Weather in the United Kingdom in the first few days of 2024 looked similar to the last days of 2023: wet and windy. Just a week after a destructive storm blew through England and Wales, a potent low-pressure system tore through the British Isles.
Large parts of England and Wales saw high winds and rain on January 2, 2024. On the Isle of Wight, off England’s southern coast, winds whipped up to 151 kilometers (94 miles) per hour. And inland, at London’s Heathrow airport, winds gusted up to 111 kilometers (69 miles) per hour. The disturbance brought up to 40 millimeters of rain to areas of Wales and central and southern England on January 2, and the U.K.’s Environment Agency issued more than 250 flood warnings.
England’s Midlands were some of the worst-hit by the storm, including along the River Severn. The image above (right) shows water overtopping the banks of the Severn near Gloucester on January 3. Hundreds of properties located near the Severn in the West Midlands flooded during the storm, according to news reports. For comparison, the image on the left shows the same area on January 30, 2019. Both images were acquired by the OLI (Operational Land Imager) on Landsat 8 and are false color to emphasize the presence of water, which appears in shades of blue.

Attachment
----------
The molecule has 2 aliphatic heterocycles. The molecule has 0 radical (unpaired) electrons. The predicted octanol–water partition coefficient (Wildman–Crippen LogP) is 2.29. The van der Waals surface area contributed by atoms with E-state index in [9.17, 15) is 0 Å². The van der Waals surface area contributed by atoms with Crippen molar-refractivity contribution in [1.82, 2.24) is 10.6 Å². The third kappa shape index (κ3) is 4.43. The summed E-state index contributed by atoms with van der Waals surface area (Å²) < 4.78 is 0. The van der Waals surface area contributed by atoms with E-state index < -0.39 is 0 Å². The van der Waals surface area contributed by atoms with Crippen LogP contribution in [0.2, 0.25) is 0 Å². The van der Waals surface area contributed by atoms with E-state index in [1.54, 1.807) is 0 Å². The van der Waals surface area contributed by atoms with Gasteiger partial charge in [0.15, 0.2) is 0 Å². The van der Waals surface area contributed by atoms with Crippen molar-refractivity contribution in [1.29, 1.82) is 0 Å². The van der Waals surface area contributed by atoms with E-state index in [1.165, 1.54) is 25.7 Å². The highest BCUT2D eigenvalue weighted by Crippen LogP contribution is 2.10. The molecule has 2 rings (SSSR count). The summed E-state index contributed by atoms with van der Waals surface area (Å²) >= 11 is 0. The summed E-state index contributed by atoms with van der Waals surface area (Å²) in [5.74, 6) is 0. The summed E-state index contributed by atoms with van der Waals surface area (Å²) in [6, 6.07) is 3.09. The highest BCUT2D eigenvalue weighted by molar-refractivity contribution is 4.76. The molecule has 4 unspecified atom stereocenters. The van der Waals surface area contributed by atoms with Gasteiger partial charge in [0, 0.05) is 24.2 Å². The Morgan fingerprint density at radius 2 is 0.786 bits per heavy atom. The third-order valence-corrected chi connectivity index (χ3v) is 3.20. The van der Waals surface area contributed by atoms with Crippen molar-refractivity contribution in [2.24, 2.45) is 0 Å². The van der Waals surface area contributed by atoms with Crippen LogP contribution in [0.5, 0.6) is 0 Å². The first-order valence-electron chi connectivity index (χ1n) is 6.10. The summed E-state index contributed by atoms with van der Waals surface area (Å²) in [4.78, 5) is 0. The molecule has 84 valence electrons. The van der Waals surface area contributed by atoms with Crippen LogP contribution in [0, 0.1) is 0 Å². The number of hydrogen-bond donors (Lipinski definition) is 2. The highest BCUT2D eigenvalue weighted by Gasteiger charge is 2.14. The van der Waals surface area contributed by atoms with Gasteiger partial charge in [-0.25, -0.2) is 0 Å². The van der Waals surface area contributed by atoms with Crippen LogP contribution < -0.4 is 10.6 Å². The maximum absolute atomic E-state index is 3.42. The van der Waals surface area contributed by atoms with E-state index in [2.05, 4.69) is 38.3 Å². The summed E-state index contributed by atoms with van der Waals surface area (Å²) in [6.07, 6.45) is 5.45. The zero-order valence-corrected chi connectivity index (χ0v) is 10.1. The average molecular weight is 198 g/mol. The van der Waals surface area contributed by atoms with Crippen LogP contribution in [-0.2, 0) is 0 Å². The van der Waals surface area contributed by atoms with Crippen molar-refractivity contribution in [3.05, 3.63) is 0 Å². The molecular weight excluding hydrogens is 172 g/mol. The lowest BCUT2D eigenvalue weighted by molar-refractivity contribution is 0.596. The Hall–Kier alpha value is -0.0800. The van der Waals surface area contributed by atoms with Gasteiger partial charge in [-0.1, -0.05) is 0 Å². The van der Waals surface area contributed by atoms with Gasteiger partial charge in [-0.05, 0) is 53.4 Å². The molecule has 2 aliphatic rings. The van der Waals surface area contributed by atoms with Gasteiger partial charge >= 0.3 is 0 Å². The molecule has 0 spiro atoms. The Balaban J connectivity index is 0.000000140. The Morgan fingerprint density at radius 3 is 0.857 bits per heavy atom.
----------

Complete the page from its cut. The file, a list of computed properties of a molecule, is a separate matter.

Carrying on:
The storm, named Henk by the U.K. Met Office, uprooted trees, flooded major roads, and snarled rail lines causing travel delays across the U.K. Henk was the U.K.’s first named storm of 2024 and the eighth so far this season (which runs from September to August). According to the Met Office, 2023–24 has had the fastest start to a storm season since it began naming storms in 2015.
NASA Earth Observatory images by Lauren Dauphin, using Landsat data from the U.S. Geological Survey. Story by Emily Cassidy.